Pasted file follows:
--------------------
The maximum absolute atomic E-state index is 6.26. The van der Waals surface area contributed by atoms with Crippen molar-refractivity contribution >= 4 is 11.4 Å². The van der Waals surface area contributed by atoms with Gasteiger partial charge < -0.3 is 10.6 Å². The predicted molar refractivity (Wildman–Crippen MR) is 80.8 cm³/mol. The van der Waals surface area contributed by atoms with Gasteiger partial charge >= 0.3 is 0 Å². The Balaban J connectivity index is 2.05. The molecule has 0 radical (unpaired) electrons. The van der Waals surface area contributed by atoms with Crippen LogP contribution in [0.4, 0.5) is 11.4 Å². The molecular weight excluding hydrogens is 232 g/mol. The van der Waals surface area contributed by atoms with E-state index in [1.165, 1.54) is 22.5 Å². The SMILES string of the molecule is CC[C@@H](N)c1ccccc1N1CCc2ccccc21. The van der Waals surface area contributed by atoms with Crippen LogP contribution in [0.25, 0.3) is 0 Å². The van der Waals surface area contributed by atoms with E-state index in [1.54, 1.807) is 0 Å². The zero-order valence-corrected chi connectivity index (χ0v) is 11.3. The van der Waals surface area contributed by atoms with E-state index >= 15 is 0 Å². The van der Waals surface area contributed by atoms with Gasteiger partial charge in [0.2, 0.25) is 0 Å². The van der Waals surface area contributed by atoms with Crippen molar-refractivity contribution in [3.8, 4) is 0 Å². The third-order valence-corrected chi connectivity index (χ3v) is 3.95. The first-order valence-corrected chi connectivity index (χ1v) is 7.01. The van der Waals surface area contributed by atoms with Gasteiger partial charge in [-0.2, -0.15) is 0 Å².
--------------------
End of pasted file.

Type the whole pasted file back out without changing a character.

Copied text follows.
The maximum absolute atomic E-state index is 6.26. The van der Waals surface area contributed by atoms with Crippen molar-refractivity contribution >= 4 is 11.4 Å². The van der Waals surface area contributed by atoms with Gasteiger partial charge < -0.3 is 10.6 Å². The predicted molar refractivity (Wildman–Crippen MR) is 80.8 cm³/mol. The van der Waals surface area contributed by atoms with Gasteiger partial charge >= 0.3 is 0 Å². The Balaban J connectivity index is 2.05. The molecule has 0 radical (unpaired) electrons. The van der Waals surface area contributed by atoms with Crippen LogP contribution in [0.4, 0.5) is 11.4 Å². The molecular weight excluding hydrogens is 232 g/mol. The van der Waals surface area contributed by atoms with E-state index in [1.165, 1.54) is 22.5 Å². The SMILES string of the molecule is CC[C@@H](N)c1ccccc1N1CCc2ccccc21. The van der Waals surface area contributed by atoms with Crippen LogP contribution in [0.25, 0.3) is 0 Å². The van der Waals surface area contributed by atoms with E-state index in [1.54, 1.807) is 0 Å². The zero-order valence-corrected chi connectivity index (χ0v) is 11.3. The van der Waals surface area contributed by atoms with E-state index >= 15 is 0 Å². The van der Waals surface area contributed by atoms with Gasteiger partial charge in [0.2, 0.25) is 0 Å². The van der Waals surface area contributed by atoms with Crippen molar-refractivity contribution in [3.8, 4) is 0 Å². The third-order valence-corrected chi connectivity index (χ3v) is 3.95. The first-order valence-corrected chi connectivity index (χ1v) is 7.01. The van der Waals surface area contributed by atoms with Gasteiger partial charge in [-0.2, -0.15) is 0 Å².